A discussion in the House of Lords opened by Lord Patel has argued for a more durable, long-term solution that will keep the citizens of this nation healthy for as long as possible. Lord Patel has stated that this will require a new system where prevention, care and social care are a continuum; in which the individual, the community and the state have a commitment and a shared responsibility; where people with long-term conditions are able to manage their own illnesses; where individuals plan for their own health and are helped to plan for their social care if they need it; and which can adopt new ways of care and embrace innovation.
Lord Patel has advocated an integrated health and social care system to revolve around prevention, stating that prevention strategies could reduce mortality by 25% by 2025. Currently, the UK lags behind several countries in a substantial number of areas. These include preventable hospital admissions for chronic respiratory conditions such as asthma and lung disease.  We also have lower cancer survival and higher mortality rates from heart attacks and strokes, with 10% of people dying over the age of 45 after 30 days, compared with 8.2% in Norway and 8.4% in New Zealand.
One of the key participants in the discussion was Baroness Masham of Ilton, a key supporter and advocate for the Patients Association. She urges that patient safety must remain top of the agenda. She states that the NHS must be based around effective and honest communication which would not only improve patient care but will also help lessen litigation which costs the NHS far too much.
Katherine Murphy, Chief Executive of the Patients Association said today:
“The Patients Association welcomes this discussion. Although there are a variety of financial challenges that the Government has faced, we must maintain the overall aim of the NHS - to be a patient centred service. If we do fail in our responsibilities to the most vulnerable; if we approach those efficiency challenges separately; if we allow the pressure of budgets and political ideology to blind us to this perspective, then patients who require urgent care and those vulnerable in society will be the ones who will suffer the most.
Furthermore, from our recent All Party Parliamentary group on patient complaints, attended by various patients and Baroness Masham of Ilton, we heard how effective honesty, integrity and effective communication by staff within the NHS can be. This could bring about a substantial difference in patient care. This rhetoric must continue to be promoted if we are to produce an effective and improved patient centred health and social care system that benefits all patients in the long term.”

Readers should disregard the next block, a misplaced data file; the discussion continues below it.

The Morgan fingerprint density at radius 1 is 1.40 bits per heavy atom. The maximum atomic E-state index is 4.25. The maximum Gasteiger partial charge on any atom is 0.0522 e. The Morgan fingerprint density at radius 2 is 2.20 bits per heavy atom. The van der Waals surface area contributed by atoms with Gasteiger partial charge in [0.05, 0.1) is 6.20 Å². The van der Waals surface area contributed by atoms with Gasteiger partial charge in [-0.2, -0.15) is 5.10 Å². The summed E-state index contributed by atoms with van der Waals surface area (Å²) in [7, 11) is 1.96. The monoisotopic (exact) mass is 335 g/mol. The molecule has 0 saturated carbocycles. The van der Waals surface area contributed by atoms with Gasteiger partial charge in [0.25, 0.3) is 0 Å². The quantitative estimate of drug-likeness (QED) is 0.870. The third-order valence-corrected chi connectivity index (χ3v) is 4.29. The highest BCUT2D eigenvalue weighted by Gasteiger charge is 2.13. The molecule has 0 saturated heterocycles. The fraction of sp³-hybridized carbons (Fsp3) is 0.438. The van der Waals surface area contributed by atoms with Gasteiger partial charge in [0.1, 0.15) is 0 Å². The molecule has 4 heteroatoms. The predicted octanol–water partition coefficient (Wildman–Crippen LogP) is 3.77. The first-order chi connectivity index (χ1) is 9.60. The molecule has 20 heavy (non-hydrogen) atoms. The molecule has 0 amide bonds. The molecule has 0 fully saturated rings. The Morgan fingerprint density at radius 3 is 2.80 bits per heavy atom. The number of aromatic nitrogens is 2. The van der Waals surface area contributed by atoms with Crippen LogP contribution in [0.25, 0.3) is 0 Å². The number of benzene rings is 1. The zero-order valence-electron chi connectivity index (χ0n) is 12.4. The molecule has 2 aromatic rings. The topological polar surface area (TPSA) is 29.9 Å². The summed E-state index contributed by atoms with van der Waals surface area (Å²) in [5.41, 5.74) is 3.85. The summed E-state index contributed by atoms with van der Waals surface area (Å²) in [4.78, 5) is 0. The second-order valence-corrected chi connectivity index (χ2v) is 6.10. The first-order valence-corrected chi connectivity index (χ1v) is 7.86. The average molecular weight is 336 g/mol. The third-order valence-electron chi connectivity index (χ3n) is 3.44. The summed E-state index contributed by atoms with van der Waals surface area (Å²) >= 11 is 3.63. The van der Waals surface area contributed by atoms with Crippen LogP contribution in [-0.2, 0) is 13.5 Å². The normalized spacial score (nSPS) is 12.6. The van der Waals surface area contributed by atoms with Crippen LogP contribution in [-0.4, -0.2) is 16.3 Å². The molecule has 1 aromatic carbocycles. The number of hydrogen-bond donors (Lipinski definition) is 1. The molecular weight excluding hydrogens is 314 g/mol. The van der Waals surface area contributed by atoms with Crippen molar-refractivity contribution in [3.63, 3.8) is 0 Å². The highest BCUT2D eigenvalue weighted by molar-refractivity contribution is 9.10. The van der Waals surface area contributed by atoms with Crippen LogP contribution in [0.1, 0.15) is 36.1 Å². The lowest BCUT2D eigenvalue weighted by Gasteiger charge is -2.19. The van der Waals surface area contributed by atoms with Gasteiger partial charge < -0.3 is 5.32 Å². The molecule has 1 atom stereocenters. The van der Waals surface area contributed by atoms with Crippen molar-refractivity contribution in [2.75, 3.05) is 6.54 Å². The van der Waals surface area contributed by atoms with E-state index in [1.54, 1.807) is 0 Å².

90% of all homes in England are not fully accessible for older people

A report by the think-tank, the Institute of Public Policy Research North, states that the current system for housing older residents is no longer workable in the long-term.

A report by the Institute of Public Policy Research North states that securing adequate housing with effective integrated support for people can relieve a huge amount of pressure on the NHS. However, at the moment, the housing offer is outdated and unappealing. This has led to a substantial amount of people choosing to remain in their own home instead of accessing more suitable living options. As a result this has placed a large amount of stress on individuals, their families and the health service.

The report, For Future Living, outlines the need for housing options that are suitable, affordable and integrated with health and social care services. The findings state that this will not only enable people to live independently for longer with access to integrated health and social care services in their homes and neighbourhoods, it will also place older people’s housing at the heart of neighbourhoods and create better links between those in need of additional support, health services and the wider community.

Katherine Murphy, Chief Executive of the Patients Association said today:

“The Government must provide assurances and adequate provisions so that money will be available for social care for the long term. Effective housing supported by an integrated health and social care service must be implemented if we are to enable older people to remain independent, healthy and out of hospital. The government must invest money urgently to protect patients now and for the long-term if we are to produce a patient centred health and social care system to meet the needs of an ageing patient population."